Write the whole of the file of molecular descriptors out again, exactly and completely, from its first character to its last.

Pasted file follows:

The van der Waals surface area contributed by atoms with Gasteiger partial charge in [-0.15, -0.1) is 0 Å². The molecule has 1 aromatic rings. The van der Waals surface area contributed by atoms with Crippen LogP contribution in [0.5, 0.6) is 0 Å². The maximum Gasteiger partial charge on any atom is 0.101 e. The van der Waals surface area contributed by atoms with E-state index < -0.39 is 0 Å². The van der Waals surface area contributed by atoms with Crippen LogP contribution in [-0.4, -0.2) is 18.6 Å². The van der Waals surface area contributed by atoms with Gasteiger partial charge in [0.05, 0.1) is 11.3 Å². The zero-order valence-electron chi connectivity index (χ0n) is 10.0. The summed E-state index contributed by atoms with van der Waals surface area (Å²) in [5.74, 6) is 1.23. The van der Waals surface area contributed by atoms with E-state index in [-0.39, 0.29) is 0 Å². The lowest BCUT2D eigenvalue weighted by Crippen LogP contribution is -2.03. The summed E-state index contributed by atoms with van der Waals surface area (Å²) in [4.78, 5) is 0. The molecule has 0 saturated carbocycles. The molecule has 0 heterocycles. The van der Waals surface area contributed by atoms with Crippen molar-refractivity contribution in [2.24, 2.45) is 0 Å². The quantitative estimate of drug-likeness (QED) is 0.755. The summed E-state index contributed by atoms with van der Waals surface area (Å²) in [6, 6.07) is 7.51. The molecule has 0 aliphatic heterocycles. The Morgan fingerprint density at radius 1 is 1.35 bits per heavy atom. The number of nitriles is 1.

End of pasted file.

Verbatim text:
The van der Waals surface area contributed by atoms with Gasteiger partial charge in [-0.15, -0.1) is 0 Å². The molecule has 1 aromatic rings. The van der Waals surface area contributed by atoms with Crippen LogP contribution in [0.5, 0.6) is 0 Å². The maximum Gasteiger partial charge on any atom is 0.101 e. The van der Waals surface area contributed by atoms with E-state index < -0.39 is 0 Å². The van der Waals surface area contributed by atoms with Crippen LogP contribution in [-0.4, -0.2) is 18.6 Å². The van der Waals surface area contributed by atoms with Gasteiger partial charge in [0.05, 0.1) is 11.3 Å². The zero-order valence-electron chi connectivity index (χ0n) is 10.0. The summed E-state index contributed by atoms with van der Waals surface area (Å²) in [5.74, 6) is 1.23. The van der Waals surface area contributed by atoms with E-state index in [-0.39, 0.29) is 0 Å². The lowest BCUT2D eigenvalue weighted by Crippen LogP contribution is -2.03. The summed E-state index contributed by atoms with van der Waals surface area (Å²) in [4.78, 5) is 0. The molecule has 0 saturated carbocycles. The molecule has 0 heterocycles. The van der Waals surface area contributed by atoms with Crippen molar-refractivity contribution in [2.24, 2.45) is 0 Å². The quantitative estimate of drug-likeness (QED) is 0.755. The summed E-state index contributed by atoms with van der Waals surface area (Å²) in [6, 6.07) is 7.51. The molecule has 0 aliphatic heterocycles. The Morgan fingerprint density at radius 1 is 1.35 bits per heavy atom. The number of nitriles is 1.